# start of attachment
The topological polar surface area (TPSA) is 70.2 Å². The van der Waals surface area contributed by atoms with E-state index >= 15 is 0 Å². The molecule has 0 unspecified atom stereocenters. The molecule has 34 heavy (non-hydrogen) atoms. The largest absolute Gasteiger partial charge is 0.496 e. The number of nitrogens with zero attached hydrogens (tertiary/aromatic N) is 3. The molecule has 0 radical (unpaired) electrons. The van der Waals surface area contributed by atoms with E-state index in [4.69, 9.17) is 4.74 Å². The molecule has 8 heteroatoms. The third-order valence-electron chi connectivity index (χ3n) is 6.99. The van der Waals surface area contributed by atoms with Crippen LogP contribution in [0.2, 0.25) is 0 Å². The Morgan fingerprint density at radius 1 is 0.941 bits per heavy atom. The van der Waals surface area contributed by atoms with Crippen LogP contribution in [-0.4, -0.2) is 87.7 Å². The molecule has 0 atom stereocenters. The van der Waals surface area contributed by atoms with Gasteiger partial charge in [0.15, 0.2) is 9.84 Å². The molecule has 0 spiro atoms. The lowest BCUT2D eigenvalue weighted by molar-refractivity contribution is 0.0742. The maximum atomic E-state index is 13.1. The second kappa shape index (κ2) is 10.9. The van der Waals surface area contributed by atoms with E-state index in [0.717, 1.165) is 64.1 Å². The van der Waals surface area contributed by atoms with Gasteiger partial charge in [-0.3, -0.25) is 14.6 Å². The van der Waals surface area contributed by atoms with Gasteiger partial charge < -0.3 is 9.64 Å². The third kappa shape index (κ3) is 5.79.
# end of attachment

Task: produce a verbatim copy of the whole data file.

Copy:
The topological polar surface area (TPSA) is 70.2 Å². The van der Waals surface area contributed by atoms with E-state index >= 15 is 0 Å². The molecule has 0 unspecified atom stereocenters. The molecule has 34 heavy (non-hydrogen) atoms. The largest absolute Gasteiger partial charge is 0.496 e. The number of nitrogens with zero attached hydrogens (tertiary/aromatic N) is 3. The molecule has 0 radical (unpaired) electrons. The van der Waals surface area contributed by atoms with E-state index in [4.69, 9.17) is 4.74 Å². The molecule has 8 heteroatoms. The third-order valence-electron chi connectivity index (χ3n) is 6.99. The van der Waals surface area contributed by atoms with Crippen LogP contribution in [0.2, 0.25) is 0 Å². The Morgan fingerprint density at radius 1 is 0.941 bits per heavy atom. The van der Waals surface area contributed by atoms with Crippen LogP contribution in [-0.4, -0.2) is 87.7 Å². The molecule has 0 atom stereocenters. The van der Waals surface area contributed by atoms with Gasteiger partial charge in [0.15, 0.2) is 9.84 Å². The molecule has 0 spiro atoms. The lowest BCUT2D eigenvalue weighted by molar-refractivity contribution is 0.0742. The maximum atomic E-state index is 13.1. The second kappa shape index (κ2) is 10.9. The van der Waals surface area contributed by atoms with E-state index in [0.717, 1.165) is 64.1 Å². The van der Waals surface area contributed by atoms with Gasteiger partial charge in [-0.3, -0.25) is 14.6 Å². The van der Waals surface area contributed by atoms with Gasteiger partial charge < -0.3 is 9.64 Å². The third kappa shape index (κ3) is 5.79.